MANCHESTER, N.H. - “So here we’re going to talk to the governor of Ohio, tomorrow we’re going to talk to the governor of New Jersey and we were just with the former CEO of HP.”
Sitting with a crowd of eager New Hampshirites on Friday evening in a conference center 10 miles southwest of Manchester, Mel Spierer and his wife Rachel are waiting to see Gov. John Kasich speak and take questions for their third time. They have driven out of their way to see Kasich and the other candidates on dark, icy roads on multiple occasions.
“It’s very important for the rest of the country to not downplay what this is,” Mel told me while waiting for the governor to be introduced by former Patriots player Mike Vrabel, a special gimmick for Kasich’s 100th town hall in the state. “Probably everybody here has seen a number of candidates. Everyone here takes it very, very seriously, and devotes a lot of time to it. We’ve read a lot on it. It’s our responsibility.”
While the majority of Americans will likely be focusing on the Super Bowl this weekend, in the Granite State New Hampshirites are focused on a game of another sort. The presidential primaries typically pull in dismal voting numbers nationally, but for residents in the state that holds the first primary, this time of year is their moment of glory.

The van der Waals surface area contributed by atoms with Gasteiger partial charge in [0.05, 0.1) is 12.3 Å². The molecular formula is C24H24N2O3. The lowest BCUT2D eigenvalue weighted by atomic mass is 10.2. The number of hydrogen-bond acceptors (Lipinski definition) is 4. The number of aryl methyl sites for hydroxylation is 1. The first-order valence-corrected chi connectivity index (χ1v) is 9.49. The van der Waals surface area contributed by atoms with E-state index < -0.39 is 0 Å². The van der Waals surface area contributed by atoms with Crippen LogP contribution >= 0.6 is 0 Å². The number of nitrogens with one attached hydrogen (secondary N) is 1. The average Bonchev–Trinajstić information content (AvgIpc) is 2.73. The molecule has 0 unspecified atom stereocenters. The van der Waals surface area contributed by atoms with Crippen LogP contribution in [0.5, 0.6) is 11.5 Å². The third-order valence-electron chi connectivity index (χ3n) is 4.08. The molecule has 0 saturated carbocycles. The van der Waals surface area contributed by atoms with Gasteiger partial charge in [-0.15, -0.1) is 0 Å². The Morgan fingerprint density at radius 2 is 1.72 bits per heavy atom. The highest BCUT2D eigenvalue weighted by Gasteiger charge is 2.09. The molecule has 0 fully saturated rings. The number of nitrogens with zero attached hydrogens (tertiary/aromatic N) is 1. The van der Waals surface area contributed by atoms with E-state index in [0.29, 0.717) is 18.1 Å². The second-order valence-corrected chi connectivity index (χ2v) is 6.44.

“The fact that we live here in New Hampshire and we can be part of this process is exciting,” said Marie Russell, a 51-year-old kindergarten schoolteacher who lives in Bedford. “But it’s also overwhelming because I’m totally exhausted at this stage.”
Russell is an Irish citizen and is quick to mention that she doesn’t have the ability to cast a vote — but her 12-year-old daughter Roisi eventually will.
“We went to Chris Christie, we’ve been to Bernie Sanders, tomorrow we have Chris Christie and Jeb here at the same time, and then the next morning we have Marco Rubio in our school system where I work,” Russell said. “We’re trying to see them all because one of them will be the next president and I want my daughter to see it, too. It’s exciting.”
A sense of duty